Turkish lira firms as minister sees limited inflation


ISTANBUL – The lira was firmer on Monday after Turkey’s finance minister was cited as saying inflation may rise to some 40% in the months ahead, lower than most estimates, and that interest rate hikes should not be expected by the central bank.

Surging prices are likely to remain a focus of market attention, with the central bank due to release its quarterly inflation report at a presentation by its governor on Thursday.

After an initial slip, the lira gained 0.6% to 13.39 by 0839 GMT. It tumbled 44% last year after the central bank slashed its policy rate by 500 basis points to 14%, but has steadied this month as the state managed FX more aggressively.

Finance Minister Nureddin Nebati met economists on Saturday and sources cited him as saying he expected $10 billion of forex deposits to be converted to lira due to a new law exempting such deposits from corporate tax.

According to a ministry statement, Nebati’s presentation focused on Turkey’s economic model which he said aimed to solve the current account deficit problem, overcome the middle income trap and lift Turkey up the global value chain.

According to four participants in the meeting, Nebati said the most important priority would be lowering inflation, which surged to 36% in December.

Economists see inflation reaching 50% in the first half of the year after the currency crisis last month.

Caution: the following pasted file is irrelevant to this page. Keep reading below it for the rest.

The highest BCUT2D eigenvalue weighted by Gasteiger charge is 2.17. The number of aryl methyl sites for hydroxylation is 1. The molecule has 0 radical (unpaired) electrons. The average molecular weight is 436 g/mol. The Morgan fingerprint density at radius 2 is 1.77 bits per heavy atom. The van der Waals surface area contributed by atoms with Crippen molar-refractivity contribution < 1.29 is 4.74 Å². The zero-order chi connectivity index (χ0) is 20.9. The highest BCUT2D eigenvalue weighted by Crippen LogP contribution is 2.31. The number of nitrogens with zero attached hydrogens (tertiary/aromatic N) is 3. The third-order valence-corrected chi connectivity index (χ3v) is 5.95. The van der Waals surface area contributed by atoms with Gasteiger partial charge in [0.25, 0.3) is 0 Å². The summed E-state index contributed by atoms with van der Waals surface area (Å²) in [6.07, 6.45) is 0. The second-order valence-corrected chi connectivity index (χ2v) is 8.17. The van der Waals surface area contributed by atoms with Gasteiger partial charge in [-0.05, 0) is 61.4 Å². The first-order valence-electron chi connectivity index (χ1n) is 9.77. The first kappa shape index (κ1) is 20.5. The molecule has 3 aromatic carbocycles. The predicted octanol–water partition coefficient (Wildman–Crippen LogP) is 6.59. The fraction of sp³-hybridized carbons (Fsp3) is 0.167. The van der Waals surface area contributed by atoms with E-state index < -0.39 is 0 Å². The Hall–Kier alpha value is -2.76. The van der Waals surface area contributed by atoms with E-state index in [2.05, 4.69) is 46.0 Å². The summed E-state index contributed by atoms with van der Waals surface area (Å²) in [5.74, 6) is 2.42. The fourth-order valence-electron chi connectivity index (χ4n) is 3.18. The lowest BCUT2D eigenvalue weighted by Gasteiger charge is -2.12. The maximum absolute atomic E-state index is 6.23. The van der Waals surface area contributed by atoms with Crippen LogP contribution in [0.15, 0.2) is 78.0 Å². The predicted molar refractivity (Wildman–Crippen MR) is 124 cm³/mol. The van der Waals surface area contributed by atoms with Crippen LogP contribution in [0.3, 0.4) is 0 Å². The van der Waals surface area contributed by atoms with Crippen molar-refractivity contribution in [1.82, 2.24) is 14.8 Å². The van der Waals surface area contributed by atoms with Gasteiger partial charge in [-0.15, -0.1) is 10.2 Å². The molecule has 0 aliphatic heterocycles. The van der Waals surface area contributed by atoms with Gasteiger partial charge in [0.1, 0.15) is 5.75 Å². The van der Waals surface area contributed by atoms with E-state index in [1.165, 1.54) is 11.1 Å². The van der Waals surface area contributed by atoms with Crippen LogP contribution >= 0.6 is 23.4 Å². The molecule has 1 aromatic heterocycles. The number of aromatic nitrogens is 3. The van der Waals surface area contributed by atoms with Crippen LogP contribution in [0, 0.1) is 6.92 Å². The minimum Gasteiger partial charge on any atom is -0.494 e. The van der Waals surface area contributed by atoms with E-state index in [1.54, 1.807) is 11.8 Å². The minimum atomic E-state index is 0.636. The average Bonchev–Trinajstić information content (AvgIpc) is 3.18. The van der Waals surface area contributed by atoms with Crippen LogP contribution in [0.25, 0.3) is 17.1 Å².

Nebati was cited as saying inflation could instead rise to some 40% in the coming three months, before subsequently falling clearly, potentially to below 30% by year end.

He reiterated that inflation would fall to single digits by the time of elections set for mid-2023.

Participants cited him as saying there would be no turning back from the central bank’s current monetary policy and that a an interest rate hike should not be expected, adding that the policy rate’s importance had lessened.

He expected some $10 billion of forex bank deposits to be converted to lira due to a new law exempting such deposits from corporate tax, with Treasury assessments indicating this figure could reach $20 billion. Companies have some $90 billion worth of foreign currency bank deposits.

Nebati said lira deposits had reached 184 billion lira ($13.7 billion) under the scheme announced by President Tayyip Erdogan in December which compensates depositors for any loss in the value of the lira during the deposit’s duration.

He also said that repo funding could also be carried out at longer maturities of some 3-12 months, while credit policies in the future would be more selective, prioritising project loans.


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